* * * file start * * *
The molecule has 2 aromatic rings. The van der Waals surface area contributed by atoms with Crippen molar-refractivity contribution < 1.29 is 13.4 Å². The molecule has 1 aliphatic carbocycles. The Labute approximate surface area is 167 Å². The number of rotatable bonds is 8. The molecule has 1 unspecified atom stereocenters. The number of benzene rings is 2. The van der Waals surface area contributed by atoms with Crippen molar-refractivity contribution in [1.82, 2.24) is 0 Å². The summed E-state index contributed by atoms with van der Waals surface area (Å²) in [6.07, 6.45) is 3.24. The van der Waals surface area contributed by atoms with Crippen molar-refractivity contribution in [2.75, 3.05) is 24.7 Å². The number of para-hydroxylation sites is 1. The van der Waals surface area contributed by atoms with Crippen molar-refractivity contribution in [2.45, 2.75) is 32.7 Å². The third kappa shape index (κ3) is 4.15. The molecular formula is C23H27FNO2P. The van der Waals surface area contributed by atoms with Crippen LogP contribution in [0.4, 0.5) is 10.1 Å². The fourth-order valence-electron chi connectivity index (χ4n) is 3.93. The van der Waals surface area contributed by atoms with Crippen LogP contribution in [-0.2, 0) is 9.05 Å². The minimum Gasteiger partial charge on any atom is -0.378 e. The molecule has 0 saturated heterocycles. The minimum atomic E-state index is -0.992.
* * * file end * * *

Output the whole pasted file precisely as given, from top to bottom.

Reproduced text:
The molecule has 2 aromatic rings. The van der Waals surface area contributed by atoms with Crippen molar-refractivity contribution < 1.29 is 13.4 Å². The molecule has 1 aliphatic carbocycles. The Labute approximate surface area is 167 Å². The number of rotatable bonds is 8. The molecule has 1 unspecified atom stereocenters. The number of benzene rings is 2. The van der Waals surface area contributed by atoms with Crippen molar-refractivity contribution in [1.82, 2.24) is 0 Å². The summed E-state index contributed by atoms with van der Waals surface area (Å²) in [6.07, 6.45) is 3.24. The van der Waals surface area contributed by atoms with Crippen molar-refractivity contribution in [2.75, 3.05) is 24.7 Å². The number of para-hydroxylation sites is 1. The van der Waals surface area contributed by atoms with Crippen molar-refractivity contribution in [2.45, 2.75) is 32.7 Å². The third kappa shape index (κ3) is 4.15. The molecular formula is C23H27FNO2P. The van der Waals surface area contributed by atoms with Crippen LogP contribution in [0.4, 0.5) is 10.1 Å². The fourth-order valence-electron chi connectivity index (χ4n) is 3.93. The van der Waals surface area contributed by atoms with Crippen LogP contribution in [-0.2, 0) is 9.05 Å². The minimum Gasteiger partial charge on any atom is -0.378 e. The molecule has 0 saturated heterocycles. The minimum atomic E-state index is -0.992.